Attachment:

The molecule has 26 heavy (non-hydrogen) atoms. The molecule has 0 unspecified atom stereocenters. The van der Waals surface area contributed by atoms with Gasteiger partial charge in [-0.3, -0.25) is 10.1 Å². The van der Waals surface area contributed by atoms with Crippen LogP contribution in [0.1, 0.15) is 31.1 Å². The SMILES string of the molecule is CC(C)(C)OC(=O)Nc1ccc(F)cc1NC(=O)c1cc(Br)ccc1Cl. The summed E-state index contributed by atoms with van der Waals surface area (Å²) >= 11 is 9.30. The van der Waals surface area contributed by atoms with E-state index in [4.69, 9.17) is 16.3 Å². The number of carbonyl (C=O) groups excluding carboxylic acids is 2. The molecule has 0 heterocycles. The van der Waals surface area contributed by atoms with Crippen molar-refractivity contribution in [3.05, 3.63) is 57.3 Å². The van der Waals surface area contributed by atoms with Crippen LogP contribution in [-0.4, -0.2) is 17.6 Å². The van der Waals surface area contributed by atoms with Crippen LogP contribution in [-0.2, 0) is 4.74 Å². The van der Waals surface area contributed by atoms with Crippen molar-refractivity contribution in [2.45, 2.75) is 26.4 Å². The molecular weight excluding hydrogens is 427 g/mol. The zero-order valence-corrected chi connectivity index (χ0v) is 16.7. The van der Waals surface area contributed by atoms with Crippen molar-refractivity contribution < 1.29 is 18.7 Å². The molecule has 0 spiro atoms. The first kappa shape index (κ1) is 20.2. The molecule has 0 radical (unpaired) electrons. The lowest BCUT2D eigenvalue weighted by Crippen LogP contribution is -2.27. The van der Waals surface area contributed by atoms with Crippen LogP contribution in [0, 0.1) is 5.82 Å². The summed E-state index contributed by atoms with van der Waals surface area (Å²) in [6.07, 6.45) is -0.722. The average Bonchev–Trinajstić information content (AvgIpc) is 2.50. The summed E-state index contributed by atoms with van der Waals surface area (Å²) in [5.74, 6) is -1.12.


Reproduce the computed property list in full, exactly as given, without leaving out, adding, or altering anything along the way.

The molecule has 26 heavy (non-hydrogen) atoms. The molecule has 0 unspecified atom stereocenters. The van der Waals surface area contributed by atoms with Gasteiger partial charge in [-0.3, -0.25) is 10.1 Å². The van der Waals surface area contributed by atoms with Crippen LogP contribution in [0.1, 0.15) is 31.1 Å². The SMILES string of the molecule is CC(C)(C)OC(=O)Nc1ccc(F)cc1NC(=O)c1cc(Br)ccc1Cl. The summed E-state index contributed by atoms with van der Waals surface area (Å²) >= 11 is 9.30. The van der Waals surface area contributed by atoms with E-state index in [4.69, 9.17) is 16.3 Å². The number of carbonyl (C=O) groups excluding carboxylic acids is 2. The molecule has 0 heterocycles. The van der Waals surface area contributed by atoms with Crippen molar-refractivity contribution in [3.05, 3.63) is 57.3 Å². The van der Waals surface area contributed by atoms with Crippen LogP contribution in [-0.4, -0.2) is 17.6 Å². The van der Waals surface area contributed by atoms with Crippen LogP contribution in [-0.2, 0) is 4.74 Å². The van der Waals surface area contributed by atoms with Crippen molar-refractivity contribution in [2.45, 2.75) is 26.4 Å². The molecular weight excluding hydrogens is 427 g/mol. The zero-order valence-corrected chi connectivity index (χ0v) is 16.7. The van der Waals surface area contributed by atoms with Crippen molar-refractivity contribution < 1.29 is 18.7 Å². The molecule has 0 spiro atoms. The first kappa shape index (κ1) is 20.2. The molecule has 0 radical (unpaired) electrons. The lowest BCUT2D eigenvalue weighted by Crippen LogP contribution is -2.27. The van der Waals surface area contributed by atoms with Crippen LogP contribution in [0, 0.1) is 5.82 Å². The summed E-state index contributed by atoms with van der Waals surface area (Å²) in [6.07, 6.45) is -0.722. The average Bonchev–Trinajstić information content (AvgIpc) is 2.50. The summed E-state index contributed by atoms with van der Waals surface area (Å²) in [5.74, 6) is -1.12.